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Not only there are two useful broad-phase algorithms and a lot of useful narrowphase algorithms, there are also multiple code styles.

Arrays vs. calling

  1. Make an array of broadphase checks, then filter them with narrowphase checks, then resolve them.

     function resolveCollisions(thingyStructure * a,thingyStructure * b,int index){
          possibleCollisions = getPossibleCollisions(b,a->get(index));
          for(i=0; i<possibleCollitionsNumber; i++){
               if(narrowphase(possibleCollisions[i],a[index])) {
          for(i=0; i<collitionsNumber; i++){
               //CODE FOR RESOLUTION
  2. Make the broadphase call the narrowphase, and the narrowphase call the resolution

     function resolveCollisions(thingyStructure * a,thingyStructure * b,int index){
     function broadphase(thingy * with, thingy * what){

Events vs. in-the-loop

  1. Fire an event. This abstracts the check away, but it's trickier to make an equal interaction.

    a[index] -> collisionEvent(eventdata);
    //much later
    int collisionEvent(eventdata){
         //resolution gets here
  2. Resolve the collision inside the loop. This glues narrowphase and resolution into one layer.

       if(narrowphase(possibleCollisions[i],a[index])) {
            //CODE GOES HERE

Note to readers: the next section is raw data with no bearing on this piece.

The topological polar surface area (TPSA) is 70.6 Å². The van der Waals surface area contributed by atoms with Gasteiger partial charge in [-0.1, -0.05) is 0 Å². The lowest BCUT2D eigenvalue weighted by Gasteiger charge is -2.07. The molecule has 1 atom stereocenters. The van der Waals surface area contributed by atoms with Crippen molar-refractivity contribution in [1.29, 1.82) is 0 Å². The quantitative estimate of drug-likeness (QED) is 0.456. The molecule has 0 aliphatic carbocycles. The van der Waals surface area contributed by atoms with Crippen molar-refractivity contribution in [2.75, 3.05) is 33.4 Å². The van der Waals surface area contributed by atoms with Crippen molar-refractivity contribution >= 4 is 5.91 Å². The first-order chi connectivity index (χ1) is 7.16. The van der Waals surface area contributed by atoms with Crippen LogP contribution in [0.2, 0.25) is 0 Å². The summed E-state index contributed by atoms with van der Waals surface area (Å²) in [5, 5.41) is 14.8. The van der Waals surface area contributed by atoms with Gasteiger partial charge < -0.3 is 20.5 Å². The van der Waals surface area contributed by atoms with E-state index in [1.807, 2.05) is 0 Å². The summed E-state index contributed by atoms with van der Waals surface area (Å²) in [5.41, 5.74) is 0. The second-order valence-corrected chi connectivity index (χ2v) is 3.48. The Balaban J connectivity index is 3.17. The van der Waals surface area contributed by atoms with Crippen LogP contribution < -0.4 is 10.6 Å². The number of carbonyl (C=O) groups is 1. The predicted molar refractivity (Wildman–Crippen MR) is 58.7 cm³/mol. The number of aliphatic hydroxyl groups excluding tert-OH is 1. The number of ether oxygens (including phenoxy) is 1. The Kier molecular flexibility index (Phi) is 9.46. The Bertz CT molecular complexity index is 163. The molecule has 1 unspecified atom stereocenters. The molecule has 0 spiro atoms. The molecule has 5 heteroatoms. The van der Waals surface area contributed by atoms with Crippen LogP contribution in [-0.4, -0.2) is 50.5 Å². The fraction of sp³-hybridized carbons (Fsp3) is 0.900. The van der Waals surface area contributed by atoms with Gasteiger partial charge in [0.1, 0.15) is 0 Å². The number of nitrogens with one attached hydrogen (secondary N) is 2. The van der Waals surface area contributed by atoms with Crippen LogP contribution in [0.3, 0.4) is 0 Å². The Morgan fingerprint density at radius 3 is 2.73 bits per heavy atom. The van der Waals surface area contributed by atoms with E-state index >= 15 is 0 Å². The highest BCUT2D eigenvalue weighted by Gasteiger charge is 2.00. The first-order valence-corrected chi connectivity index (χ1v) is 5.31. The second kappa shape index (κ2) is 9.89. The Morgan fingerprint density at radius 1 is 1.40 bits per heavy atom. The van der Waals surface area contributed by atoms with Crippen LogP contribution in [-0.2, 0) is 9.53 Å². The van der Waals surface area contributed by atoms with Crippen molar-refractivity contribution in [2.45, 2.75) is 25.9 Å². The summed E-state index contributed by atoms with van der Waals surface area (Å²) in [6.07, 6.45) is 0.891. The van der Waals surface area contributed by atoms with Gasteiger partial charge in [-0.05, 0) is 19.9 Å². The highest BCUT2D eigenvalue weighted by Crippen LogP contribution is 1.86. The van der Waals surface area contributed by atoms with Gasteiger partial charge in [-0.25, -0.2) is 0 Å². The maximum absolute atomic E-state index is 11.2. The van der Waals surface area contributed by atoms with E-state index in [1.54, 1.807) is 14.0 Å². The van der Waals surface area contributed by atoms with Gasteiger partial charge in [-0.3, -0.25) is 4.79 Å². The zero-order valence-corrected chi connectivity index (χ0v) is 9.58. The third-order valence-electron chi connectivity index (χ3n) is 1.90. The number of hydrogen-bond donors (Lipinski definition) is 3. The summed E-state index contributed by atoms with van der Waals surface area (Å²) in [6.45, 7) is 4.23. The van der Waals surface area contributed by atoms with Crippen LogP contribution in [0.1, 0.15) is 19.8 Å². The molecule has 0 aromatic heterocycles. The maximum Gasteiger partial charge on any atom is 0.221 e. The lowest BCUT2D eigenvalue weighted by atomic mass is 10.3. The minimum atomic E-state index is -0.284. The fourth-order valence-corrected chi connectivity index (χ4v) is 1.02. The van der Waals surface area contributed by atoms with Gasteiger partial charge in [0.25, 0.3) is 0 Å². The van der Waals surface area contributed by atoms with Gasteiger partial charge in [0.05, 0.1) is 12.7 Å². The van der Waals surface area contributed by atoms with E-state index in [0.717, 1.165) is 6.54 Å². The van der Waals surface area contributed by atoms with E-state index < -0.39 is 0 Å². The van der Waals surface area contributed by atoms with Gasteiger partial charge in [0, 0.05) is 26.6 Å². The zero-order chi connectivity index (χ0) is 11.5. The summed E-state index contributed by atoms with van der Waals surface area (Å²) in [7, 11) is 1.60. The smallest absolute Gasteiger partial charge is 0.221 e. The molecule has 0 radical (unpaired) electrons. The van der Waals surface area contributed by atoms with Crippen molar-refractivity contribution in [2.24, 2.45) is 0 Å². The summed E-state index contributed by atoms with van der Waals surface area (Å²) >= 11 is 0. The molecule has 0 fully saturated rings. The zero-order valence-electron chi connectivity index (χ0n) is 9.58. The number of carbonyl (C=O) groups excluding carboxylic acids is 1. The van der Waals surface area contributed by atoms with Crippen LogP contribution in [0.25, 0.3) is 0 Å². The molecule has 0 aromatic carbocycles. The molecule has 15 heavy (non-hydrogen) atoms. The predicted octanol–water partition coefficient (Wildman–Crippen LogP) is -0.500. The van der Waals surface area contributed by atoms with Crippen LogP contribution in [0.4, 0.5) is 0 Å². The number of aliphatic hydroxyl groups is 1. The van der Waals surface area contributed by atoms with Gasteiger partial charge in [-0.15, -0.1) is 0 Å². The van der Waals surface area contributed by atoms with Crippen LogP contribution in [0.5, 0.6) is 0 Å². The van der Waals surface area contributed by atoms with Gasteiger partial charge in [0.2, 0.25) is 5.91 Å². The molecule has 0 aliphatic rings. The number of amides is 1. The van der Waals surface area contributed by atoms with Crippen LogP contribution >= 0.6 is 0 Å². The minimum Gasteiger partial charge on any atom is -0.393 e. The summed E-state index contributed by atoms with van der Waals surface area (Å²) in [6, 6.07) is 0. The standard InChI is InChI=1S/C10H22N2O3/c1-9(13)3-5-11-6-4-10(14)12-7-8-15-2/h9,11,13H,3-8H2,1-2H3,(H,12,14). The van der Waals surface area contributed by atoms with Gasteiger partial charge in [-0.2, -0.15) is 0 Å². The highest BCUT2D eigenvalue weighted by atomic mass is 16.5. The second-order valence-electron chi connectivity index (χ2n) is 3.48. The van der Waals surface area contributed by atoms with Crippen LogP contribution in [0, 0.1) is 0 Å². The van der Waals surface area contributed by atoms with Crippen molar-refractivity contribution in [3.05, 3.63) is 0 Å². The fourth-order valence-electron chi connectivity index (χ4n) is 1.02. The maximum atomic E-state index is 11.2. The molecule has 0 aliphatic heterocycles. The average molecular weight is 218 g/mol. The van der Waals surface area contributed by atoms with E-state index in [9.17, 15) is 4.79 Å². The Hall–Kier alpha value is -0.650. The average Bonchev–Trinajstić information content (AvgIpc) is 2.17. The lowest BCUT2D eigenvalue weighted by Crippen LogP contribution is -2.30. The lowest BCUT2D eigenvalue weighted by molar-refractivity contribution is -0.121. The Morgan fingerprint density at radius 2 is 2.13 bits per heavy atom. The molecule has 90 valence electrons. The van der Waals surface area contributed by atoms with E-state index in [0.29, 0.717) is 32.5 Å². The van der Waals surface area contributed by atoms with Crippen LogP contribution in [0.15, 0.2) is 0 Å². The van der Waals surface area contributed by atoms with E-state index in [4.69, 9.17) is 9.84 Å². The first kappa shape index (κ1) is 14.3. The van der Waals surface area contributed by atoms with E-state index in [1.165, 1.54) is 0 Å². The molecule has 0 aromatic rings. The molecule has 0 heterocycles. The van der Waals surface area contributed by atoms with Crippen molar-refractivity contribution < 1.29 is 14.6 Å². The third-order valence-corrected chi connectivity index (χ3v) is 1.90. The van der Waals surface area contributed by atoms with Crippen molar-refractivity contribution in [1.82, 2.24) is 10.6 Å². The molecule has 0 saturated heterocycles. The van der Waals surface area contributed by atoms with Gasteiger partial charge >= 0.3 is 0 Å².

The questions are: Which of the first two is better, and how am I supposed to make a zero-sum Newtonian interaction under B1.

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closed as not constructive by Sean Middleditch, MichaelHouse 'Byte56', bummzack, Josh Petrie, Tetrad Dec 26 '12 at 4:07

As it currently stands, this question is not a good fit for our Q&A format. We expect answers to be supported by facts, references, or expertise, but this question will likely solicit debate, arguments, polling, or extended discussion. If you feel that this question can be improved and possibly reopened, visit the help center for guidance.If this question can be reworded to fit the rules in the help center, please edit the question.

Sounds subjective. Code style questions might be better suited for the Code Review beta site. – Anko Dec 9 '12 at 0:23
"Which is better" is subjective. Better in what sense? Is there a specific problem you're trying to solve? – Tetrad Dec 26 '12 at 4:06